I did not ask why we were having this conversation, but I did wonder it. When I were a lad, professor told us to write paper. Not how, no specific instructions as to what was entailed in writing a good paper in a particular field. It could be a recipe for disaster. But why bother to articulate our expectations if students seem totally unaware that the instruction sheet is actually an instruction sheet?

*headdesk*

I'll stop ranting and go do something useful now ...

But by the way ... I also tell them, orally and in writing, that most of their questions on how to do things can be answered by reading the assignment sheets and syllabus carefully.

9 comments:

Terminaldegree said...

Arghh!!! This drives me crazy.

When I was a beginning teacher, I'd pass out a handout explaining an assignment. Then I'd explain. And I'd get interrupted by DOZENS of questions. It took me only a few weeks to learn to give everyone 5 minutes to read the whole thing, and then to tell them that I was going to explain verbally as well, and to please hold their questions until the end, as I'd probably answer them in the course of my explanation.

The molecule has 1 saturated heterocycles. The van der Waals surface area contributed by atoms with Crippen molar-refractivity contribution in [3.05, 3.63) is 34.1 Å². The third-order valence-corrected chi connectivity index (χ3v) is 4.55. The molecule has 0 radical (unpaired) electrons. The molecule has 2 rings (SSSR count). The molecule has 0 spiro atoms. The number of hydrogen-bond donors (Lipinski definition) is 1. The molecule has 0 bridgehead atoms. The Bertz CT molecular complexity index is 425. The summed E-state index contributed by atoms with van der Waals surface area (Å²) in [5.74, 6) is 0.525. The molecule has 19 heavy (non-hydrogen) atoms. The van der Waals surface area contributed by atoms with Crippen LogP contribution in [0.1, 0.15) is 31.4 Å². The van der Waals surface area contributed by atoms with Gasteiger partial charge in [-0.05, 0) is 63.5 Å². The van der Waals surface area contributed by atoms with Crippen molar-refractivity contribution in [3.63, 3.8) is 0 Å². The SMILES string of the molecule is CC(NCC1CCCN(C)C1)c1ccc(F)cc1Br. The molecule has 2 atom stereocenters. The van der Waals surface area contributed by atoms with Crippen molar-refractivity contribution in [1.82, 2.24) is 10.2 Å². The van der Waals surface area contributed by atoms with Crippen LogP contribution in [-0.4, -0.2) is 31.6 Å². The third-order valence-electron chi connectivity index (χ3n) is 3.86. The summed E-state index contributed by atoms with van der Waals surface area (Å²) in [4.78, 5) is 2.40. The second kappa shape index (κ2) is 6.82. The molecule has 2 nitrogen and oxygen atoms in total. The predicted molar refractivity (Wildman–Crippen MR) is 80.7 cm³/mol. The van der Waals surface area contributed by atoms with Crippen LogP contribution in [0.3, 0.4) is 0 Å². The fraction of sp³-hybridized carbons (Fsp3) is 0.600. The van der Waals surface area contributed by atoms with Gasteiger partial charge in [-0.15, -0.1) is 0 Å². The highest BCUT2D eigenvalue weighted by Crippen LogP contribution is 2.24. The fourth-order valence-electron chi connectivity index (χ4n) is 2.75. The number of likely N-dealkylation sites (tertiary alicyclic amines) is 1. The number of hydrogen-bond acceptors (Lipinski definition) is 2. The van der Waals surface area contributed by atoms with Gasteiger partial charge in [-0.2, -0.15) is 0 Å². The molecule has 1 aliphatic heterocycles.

And sure enough, someone would STILL ask a question we'd just covered.

My dean had a sneaky way around this. On the first day he'd pass out the syllabus (very lengthy) and go over it with the students. The assignment for the next class meeting? Summarize the syllabus, with all due dates, in a 2 page paper. Two things happened: first, no one could claim they didn't know what was going on, and secondly, the slackers, faced with an assignment the first day of class, usually dropped.